Emily Kngwarreye and the enigmatic object of discourse

Butler, Sally. (2002). Emily Kngwarreye and the enigmatic object of discourse PhD Thesis, School of English, Media Studies and Art History, The University of Queensland.

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Author Butler, Sally.
Thesis Title Emily Kngwarreye and the enigmatic object of discourse
School, Centre or Institute School of English, Media Studies and Art History
Institution The University of Queensland
Publication date 2002
Thesis type PhD Thesis
Supervisor Phillip Almond
Total pages 253
Collection year 2002
Language eng
Subjects L
410202 Fine Arts (incl. Sculpture and Painting)
420305 Aboriginal Cultural Studies
Formatted abstract This thesis examines the discourse regarding artwork by the Australian Aboriginal painter, Emily Kame Kngwarreye [c. 1910-1996]. It considers the art as an enigmatic object of discourse because of the dilemma it poses for interpretation and how it evades conventional categories of representation. The thesis argues that this enigmatic status encodes how cultural difference invokes a necessary dimension of epistemological uncertainty within concepts of representation and interpretation. The enigmatic object of discourse is also examined in terms of how it advances shared discourses of meaning and value for a community of cultural difference beyond postcolonialism and the lingering remains of modernist essentialism.

Kngwarreye's art is described as particularly enigmatic because of an apparent duality or an aesthetic coincidence occurring between two very different visual traditions. The artist's translation of traditional Aboriginal iconography into acrylic canvas painting closely resembles key developments in Euroamerican modernist abstraction. Her art is unique in terms of its achieved credibility within these two apparently incommensurable realms of aesthetics. The study begins by analysing the development of Kngwarreye's enigmatic aesthetic, mapping how it invokes contradiction but at the same time embodies the aura of a community of difference. This enigmatic aesthetic is said to stimulate review of both modernist abstraction and Aboriginal visual culture and thus anticipates a shared realm of aesthetics.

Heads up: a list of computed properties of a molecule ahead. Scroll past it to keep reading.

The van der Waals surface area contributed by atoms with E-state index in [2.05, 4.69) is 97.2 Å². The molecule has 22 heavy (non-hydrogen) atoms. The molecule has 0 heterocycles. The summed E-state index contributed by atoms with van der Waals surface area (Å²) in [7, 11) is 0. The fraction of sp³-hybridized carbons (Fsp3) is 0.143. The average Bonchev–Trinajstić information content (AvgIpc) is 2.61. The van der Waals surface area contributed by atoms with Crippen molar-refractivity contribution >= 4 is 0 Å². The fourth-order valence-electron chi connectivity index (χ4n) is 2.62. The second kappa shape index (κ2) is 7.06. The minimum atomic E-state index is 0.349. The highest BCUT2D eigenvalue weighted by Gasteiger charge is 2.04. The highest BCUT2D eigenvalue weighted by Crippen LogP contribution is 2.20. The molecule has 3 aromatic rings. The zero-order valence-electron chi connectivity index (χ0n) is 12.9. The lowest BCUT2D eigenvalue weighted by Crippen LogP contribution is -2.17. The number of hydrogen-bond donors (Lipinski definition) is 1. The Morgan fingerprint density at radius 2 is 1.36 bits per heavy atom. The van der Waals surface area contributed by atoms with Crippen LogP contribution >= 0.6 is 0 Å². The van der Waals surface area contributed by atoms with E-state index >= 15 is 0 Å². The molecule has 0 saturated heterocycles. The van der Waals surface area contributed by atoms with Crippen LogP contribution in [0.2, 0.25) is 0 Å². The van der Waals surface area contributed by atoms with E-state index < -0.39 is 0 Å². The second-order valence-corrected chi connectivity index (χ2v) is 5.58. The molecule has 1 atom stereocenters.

Chapter two examines how cultural representations other than art impact on reception of Kngwarreye's paintings. Identity politics and the uncertain status of cultural reconciliation in Australia contribute to a discourse regarding the art that constantly fails to secure its subject. The Australian perspective is mapped onto a global context by examining how frameworks of recognition of the art are contoured by deeply ingrained contradictions regarding autonomy and equality within the political economy of the democratic ideal. The thesis examines the particularities of reception of Kngwarreye's art to demonstrate how the pragmatic management of this fundamental contradiction within modernist liberalism defines the project for contemporary cross-cultural discourse.

This fundamental contradiction is examined in terms of a curatorial challenge in Chapter Three. The Queensland Art Gallery's retrospective exhibition of Kngwarreye's art is a landmark in the representation of contemporary Aboriginal art, but it also expands the generic category of contemporary art. The Gallery's pursuit of a balanced representation of Kngwarreye's discrete Aboriginality amid an ethos of multiplicity provides a fascinating insight into the difficulties of translating ideology into curatorial practice, and transforming a complex discourse into the concrete form of an exhibition.

The dilemma surrounding critical perspectives of art, or establishing any consensus of opinion within an ethos of multiple views, emerges within critical response to the Kngwarreye retrospective. The thesis examines how several critics negotiate aesthetic judgement of Kngwarreye's art, or attempt to suspend judgement without diminishing its worth. The internal dynamics of these critical approaches are shown to emphasise the contingency of representation and interpretation where it concerns cultural difference.

The final chapter approaches the enigmatic object of discourse in terms of a secret. Aspects of Jacques Derrida's Politics of Friendship are cross-referenced with the politics of the secret in Aboriginal culture to demonstrate how the failure of representation is an integral part of representation. This cross-referencing goes some way towards arguing why Kngwarreye's enigmatic aesthetic strikes a chord with contemporary attitudes regarding representation and interpretation.


Keyword Kngwarreye, Emily Kame, 1910-1996
Artists, Aboriginal Australian -- 20th century
Art, Aboriginal Australian -- 20th century

Document type: Thesis
Collection: UQ Theses (RHD) - Open Access
 
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Created: Fri, 24 Aug 2007, 18:05:14 EST